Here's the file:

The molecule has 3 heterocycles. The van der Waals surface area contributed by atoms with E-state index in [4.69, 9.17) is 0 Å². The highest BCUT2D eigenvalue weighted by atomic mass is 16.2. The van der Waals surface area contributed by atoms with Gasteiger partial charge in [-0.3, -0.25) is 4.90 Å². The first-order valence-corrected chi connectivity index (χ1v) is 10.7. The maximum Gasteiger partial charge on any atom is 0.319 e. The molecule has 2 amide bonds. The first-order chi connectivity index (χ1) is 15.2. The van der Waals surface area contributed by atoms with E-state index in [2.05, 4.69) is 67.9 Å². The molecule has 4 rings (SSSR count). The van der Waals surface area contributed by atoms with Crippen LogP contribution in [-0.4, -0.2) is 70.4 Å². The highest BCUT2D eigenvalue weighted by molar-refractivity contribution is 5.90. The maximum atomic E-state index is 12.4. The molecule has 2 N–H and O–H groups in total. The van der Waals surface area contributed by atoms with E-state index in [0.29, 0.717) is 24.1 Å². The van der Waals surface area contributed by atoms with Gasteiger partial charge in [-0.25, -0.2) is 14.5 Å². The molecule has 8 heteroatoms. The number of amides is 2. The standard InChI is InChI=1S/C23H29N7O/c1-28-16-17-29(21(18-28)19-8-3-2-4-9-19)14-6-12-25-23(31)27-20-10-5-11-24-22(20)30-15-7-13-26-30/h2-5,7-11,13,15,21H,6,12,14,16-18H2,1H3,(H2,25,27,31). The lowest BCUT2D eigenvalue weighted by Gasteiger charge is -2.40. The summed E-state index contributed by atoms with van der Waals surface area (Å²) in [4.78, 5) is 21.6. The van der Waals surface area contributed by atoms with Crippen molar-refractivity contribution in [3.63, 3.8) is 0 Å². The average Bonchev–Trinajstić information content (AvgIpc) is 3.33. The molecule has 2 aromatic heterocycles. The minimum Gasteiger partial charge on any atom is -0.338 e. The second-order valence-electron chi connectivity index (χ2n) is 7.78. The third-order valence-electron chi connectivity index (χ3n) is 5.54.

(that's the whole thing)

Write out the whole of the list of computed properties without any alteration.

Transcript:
The molecule has 3 heterocycles. The van der Waals surface area contributed by atoms with E-state index in [4.69, 9.17) is 0 Å². The highest BCUT2D eigenvalue weighted by atomic mass is 16.2. The van der Waals surface area contributed by atoms with Gasteiger partial charge in [-0.3, -0.25) is 4.90 Å². The first-order valence-corrected chi connectivity index (χ1v) is 10.7. The maximum Gasteiger partial charge on any atom is 0.319 e. The molecule has 2 amide bonds. The first-order chi connectivity index (χ1) is 15.2. The van der Waals surface area contributed by atoms with E-state index in [2.05, 4.69) is 67.9 Å². The molecule has 4 rings (SSSR count). The van der Waals surface area contributed by atoms with Crippen LogP contribution in [-0.4, -0.2) is 70.4 Å². The highest BCUT2D eigenvalue weighted by molar-refractivity contribution is 5.90. The maximum atomic E-state index is 12.4. The molecule has 2 N–H and O–H groups in total. The van der Waals surface area contributed by atoms with E-state index in [0.29, 0.717) is 24.1 Å². The van der Waals surface area contributed by atoms with Gasteiger partial charge in [-0.25, -0.2) is 14.5 Å². The molecule has 8 heteroatoms. The number of amides is 2. The standard InChI is InChI=1S/C23H29N7O/c1-28-16-17-29(21(18-28)19-8-3-2-4-9-19)14-6-12-25-23(31)27-20-10-5-11-24-22(20)30-15-7-13-26-30/h2-5,7-11,13,15,21H,6,12,14,16-18H2,1H3,(H2,25,27,31). The lowest BCUT2D eigenvalue weighted by Gasteiger charge is -2.40. The summed E-state index contributed by atoms with van der Waals surface area (Å²) in [4.78, 5) is 21.6. The van der Waals surface area contributed by atoms with Crippen molar-refractivity contribution in [3.63, 3.8) is 0 Å². The average Bonchev–Trinajstić information content (AvgIpc) is 3.33. The molecule has 2 aromatic heterocycles. The minimum Gasteiger partial charge on any atom is -0.338 e. The second-order valence-electron chi connectivity index (χ2n) is 7.78. The third-order valence-electron chi connectivity index (χ3n) is 5.54.